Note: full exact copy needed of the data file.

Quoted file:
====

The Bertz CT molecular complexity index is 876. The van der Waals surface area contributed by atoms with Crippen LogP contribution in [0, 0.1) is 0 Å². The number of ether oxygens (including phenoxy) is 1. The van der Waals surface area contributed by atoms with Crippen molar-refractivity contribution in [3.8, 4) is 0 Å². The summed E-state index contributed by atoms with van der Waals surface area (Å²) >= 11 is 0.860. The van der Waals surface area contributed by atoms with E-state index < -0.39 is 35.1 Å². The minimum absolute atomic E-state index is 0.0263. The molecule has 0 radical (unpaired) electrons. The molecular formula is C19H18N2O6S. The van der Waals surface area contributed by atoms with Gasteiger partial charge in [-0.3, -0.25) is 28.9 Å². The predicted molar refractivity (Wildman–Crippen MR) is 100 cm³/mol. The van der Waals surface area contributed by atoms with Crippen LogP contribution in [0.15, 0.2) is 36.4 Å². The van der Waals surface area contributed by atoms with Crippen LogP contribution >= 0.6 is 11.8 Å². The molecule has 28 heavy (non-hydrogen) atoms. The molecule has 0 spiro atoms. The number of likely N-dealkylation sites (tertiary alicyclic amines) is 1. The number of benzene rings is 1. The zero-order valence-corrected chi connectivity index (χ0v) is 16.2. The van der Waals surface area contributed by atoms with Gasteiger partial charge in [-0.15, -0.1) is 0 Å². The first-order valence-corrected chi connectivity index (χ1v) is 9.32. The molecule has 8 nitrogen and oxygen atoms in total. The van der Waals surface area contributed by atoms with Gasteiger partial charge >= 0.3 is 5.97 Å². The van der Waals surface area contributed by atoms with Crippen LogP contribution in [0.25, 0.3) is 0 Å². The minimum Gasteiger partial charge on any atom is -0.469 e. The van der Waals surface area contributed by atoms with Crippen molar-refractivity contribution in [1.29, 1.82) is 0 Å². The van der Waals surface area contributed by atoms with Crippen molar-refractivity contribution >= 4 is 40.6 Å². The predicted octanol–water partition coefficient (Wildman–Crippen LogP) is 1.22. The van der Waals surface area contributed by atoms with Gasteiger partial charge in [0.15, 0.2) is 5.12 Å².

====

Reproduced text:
The Bertz CT molecular complexity index is 876. The van der Waals surface area contributed by atoms with Crippen LogP contribution in [0, 0.1) is 0 Å². The number of ether oxygens (including phenoxy) is 1. The van der Waals surface area contributed by atoms with Crippen molar-refractivity contribution in [3.8, 4) is 0 Å². The summed E-state index contributed by atoms with van der Waals surface area (Å²) >= 11 is 0.860. The van der Waals surface area contributed by atoms with E-state index < -0.39 is 35.1 Å². The minimum absolute atomic E-state index is 0.0263. The molecule has 0 radical (unpaired) electrons. The molecular formula is C19H18N2O6S. The van der Waals surface area contributed by atoms with Gasteiger partial charge in [-0.3, -0.25) is 28.9 Å². The predicted molar refractivity (Wildman–Crippen MR) is 100 cm³/mol. The van der Waals surface area contributed by atoms with Crippen LogP contribution in [0.15, 0.2) is 36.4 Å². The van der Waals surface area contributed by atoms with Crippen LogP contribution >= 0.6 is 11.8 Å². The molecule has 28 heavy (non-hydrogen) atoms. The molecule has 0 spiro atoms. The number of likely N-dealkylation sites (tertiary alicyclic amines) is 1. The number of benzene rings is 1. The zero-order valence-corrected chi connectivity index (χ0v) is 16.2. The van der Waals surface area contributed by atoms with Gasteiger partial charge in [-0.15, -0.1) is 0 Å². The first-order valence-corrected chi connectivity index (χ1v) is 9.32. The molecule has 8 nitrogen and oxygen atoms in total. The van der Waals surface area contributed by atoms with Gasteiger partial charge >= 0.3 is 5.97 Å². The van der Waals surface area contributed by atoms with Crippen LogP contribution in [0.25, 0.3) is 0 Å². The minimum Gasteiger partial charge on any atom is -0.469 e. The van der Waals surface area contributed by atoms with Crippen molar-refractivity contribution in [1.29, 1.82) is 0 Å². The van der Waals surface area contributed by atoms with Crippen molar-refractivity contribution >= 4 is 40.6 Å². The predicted octanol–water partition coefficient (Wildman–Crippen LogP) is 1.22. The van der Waals surface area contributed by atoms with Gasteiger partial charge in [0.15, 0.2) is 5.12 Å².